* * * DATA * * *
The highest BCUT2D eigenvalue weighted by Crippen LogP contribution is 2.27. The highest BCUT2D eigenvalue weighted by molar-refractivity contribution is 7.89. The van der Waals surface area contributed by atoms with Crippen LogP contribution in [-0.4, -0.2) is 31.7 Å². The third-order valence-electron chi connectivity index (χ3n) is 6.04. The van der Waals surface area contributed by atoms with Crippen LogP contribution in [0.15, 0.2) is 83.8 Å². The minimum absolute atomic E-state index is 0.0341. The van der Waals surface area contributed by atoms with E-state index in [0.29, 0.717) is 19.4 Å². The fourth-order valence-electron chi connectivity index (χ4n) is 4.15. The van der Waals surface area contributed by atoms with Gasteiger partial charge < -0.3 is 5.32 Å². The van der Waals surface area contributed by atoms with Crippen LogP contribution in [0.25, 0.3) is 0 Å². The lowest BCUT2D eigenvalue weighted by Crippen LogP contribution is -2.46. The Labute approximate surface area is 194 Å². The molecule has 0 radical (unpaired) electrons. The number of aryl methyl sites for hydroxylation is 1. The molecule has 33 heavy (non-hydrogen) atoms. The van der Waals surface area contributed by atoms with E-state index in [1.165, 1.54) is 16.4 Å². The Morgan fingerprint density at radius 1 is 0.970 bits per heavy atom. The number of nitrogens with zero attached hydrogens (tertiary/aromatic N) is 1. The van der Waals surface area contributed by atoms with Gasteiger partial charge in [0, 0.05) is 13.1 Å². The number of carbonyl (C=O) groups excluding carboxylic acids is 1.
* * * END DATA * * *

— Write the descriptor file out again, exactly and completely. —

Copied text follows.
The highest BCUT2D eigenvalue weighted by Crippen LogP contribution is 2.27. The highest BCUT2D eigenvalue weighted by molar-refractivity contribution is 7.89. The van der Waals surface area contributed by atoms with Crippen LogP contribution in [-0.4, -0.2) is 31.7 Å². The third-order valence-electron chi connectivity index (χ3n) is 6.04. The van der Waals surface area contributed by atoms with Crippen LogP contribution in [0.15, 0.2) is 83.8 Å². The minimum absolute atomic E-state index is 0.0341. The van der Waals surface area contributed by atoms with E-state index in [0.29, 0.717) is 19.4 Å². The fourth-order valence-electron chi connectivity index (χ4n) is 4.15. The van der Waals surface area contributed by atoms with Gasteiger partial charge < -0.3 is 5.32 Å². The van der Waals surface area contributed by atoms with Crippen LogP contribution in [0.25, 0.3) is 0 Å². The lowest BCUT2D eigenvalue weighted by Crippen LogP contribution is -2.46. The Labute approximate surface area is 194 Å². The molecule has 0 radical (unpaired) electrons. The number of aryl methyl sites for hydroxylation is 1. The molecule has 33 heavy (non-hydrogen) atoms. The van der Waals surface area contributed by atoms with E-state index in [1.165, 1.54) is 16.4 Å². The Morgan fingerprint density at radius 1 is 0.970 bits per heavy atom. The number of nitrogens with zero attached hydrogens (tertiary/aromatic N) is 1. The van der Waals surface area contributed by atoms with Gasteiger partial charge in [0, 0.05) is 13.1 Å². The number of carbonyl (C=O) groups excluding carboxylic acids is 1.